In a move to protect intimate photos and prevent the non-consensual circulation of such photos on the social media network.
We’ve taken a careful, research-based approach that concentrates on the victims – Facebook Newsroom.
After a year’s worth of research and working with numerous international safety organizations, along with discussions with victim support advocates and victims themselves, whereby they have tried to comprehend how victims were affected socially, mentally, economically, and even professionally. Facebook has taken the decision to improve its tools for reviewing and sharing non-consensual intimate images (NCII) on the platform.
Facebook has developed its new detection technology after consulting both victims and experts, alike:
1. Supporting victims in reporting a violation
There have been cases where people have felt uncomfortable with the older robotic response that Facebook used to provide to NCII, which involved merely ousting a particular NCII without giving a second thought to the victim’s trauma.
Facebook has taken the step to re-evaluate its reporting tools and processes so as to provide easy, accessible, fast, and empathetic services. Moreover, Facebook has made it possible for anybody to report NCII.
2. Advanced prevention methods
Tools to report and proactive blocking measures for prevention of sharing NCII involve Facebook providing an emergency option because this is an option most victims and organizations alike usually wanted to be built into the reporting process. The pilot program provides users with an emergency option so that a user can submit some particular photo on Facebook that they don’t want to be shared without worrying about security issues, following which Facebook would create a digital fingerprint of that image and proactively ensure that it never gets shared on its platform:
We built a proactive reporting tool in partnership with international safety organizations, survivors, and victim advocates to provide an emergency option for people to provide a photo proactively to Facebook, so it never gets shared on our platforms in the first place. – Facebook Newsroom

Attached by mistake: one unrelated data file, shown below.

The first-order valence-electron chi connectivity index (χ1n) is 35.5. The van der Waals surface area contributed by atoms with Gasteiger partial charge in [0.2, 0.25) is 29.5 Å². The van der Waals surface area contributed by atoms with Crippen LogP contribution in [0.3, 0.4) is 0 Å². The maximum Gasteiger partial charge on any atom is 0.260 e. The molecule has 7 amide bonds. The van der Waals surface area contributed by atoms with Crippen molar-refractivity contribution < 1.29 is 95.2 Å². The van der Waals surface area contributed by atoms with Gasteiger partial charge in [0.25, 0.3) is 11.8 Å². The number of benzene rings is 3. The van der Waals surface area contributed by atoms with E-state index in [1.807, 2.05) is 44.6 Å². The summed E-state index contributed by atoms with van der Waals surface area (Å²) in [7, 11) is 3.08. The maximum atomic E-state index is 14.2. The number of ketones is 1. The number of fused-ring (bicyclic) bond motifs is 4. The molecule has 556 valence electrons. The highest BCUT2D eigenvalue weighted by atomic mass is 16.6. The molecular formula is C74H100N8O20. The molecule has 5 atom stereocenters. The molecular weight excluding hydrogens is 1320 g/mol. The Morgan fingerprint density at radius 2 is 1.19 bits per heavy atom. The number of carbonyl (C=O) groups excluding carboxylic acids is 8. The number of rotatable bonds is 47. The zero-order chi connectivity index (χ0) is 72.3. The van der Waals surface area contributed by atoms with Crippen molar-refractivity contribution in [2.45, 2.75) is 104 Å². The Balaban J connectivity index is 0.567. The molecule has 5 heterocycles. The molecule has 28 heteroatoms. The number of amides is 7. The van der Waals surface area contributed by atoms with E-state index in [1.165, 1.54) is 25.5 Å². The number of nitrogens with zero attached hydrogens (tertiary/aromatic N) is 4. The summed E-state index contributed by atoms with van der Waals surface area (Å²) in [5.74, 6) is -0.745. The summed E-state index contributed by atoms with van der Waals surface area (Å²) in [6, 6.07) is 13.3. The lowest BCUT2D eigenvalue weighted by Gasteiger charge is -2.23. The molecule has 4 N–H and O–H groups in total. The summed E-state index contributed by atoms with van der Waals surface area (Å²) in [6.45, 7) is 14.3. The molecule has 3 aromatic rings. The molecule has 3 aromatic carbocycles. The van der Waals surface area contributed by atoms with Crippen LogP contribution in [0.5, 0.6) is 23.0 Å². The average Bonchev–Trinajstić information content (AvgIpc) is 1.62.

3. A safe online space for victims
The conferences conducted with victims have suggested that additional information and resources are always welcome, which encouraged the new ‘Not Without My Consent’ victim-support hub on Facebook’s Safety Centre that would help people respond to non-consensual sharing of intimate images.
Facebook has started its new pilot program that consults and jointly operates with victim advocate organizations. Facebook had been using its earlier photo-matching technology to prevent resharing of NCII, but from now on Instagram and Facebook would use a new detection technology along with an online resource hub with the help of machine learning and AI, so that nonconsensual intimate images could be immediately detected even before they would be reported. This would be particularly helpful in cases where the victim feels apprehensive about reporting or in cases where they aren’t even aware of this violation done to them.
So, any media that violates Facebook’s Community Standards as assessed by specially-trained members of Facebook’s Community Operations team will remove it and disable the offending account along with offering an appeals process in case Facebook does a mistake.
Facebook has made this new development available in Australia, and soon they will make this available in other countries as well.
Today, Facebook is holding an event with Dubravka Šimonović, the U.N. Special Rapporteur on violence against women, where some participating victim advocates, industry representatives, and nonprofit organizations would convene and “discuss how this abuse manifests around the world; its causes and consequences; the next frontier of challenges that need to be addressed; and strategies for deterrence.”
Facebook also plans to build a victim support toolkit in the near future in order to provide locally and culturally relevant information, by partnering with the Revenge Porn Helpline (UK), Cyber Civil Rights Initiative (US), Digital Rights Foundation (Pakistan), SaferNet (Brazil) and Professor Lee Ji-yeon (South Korea).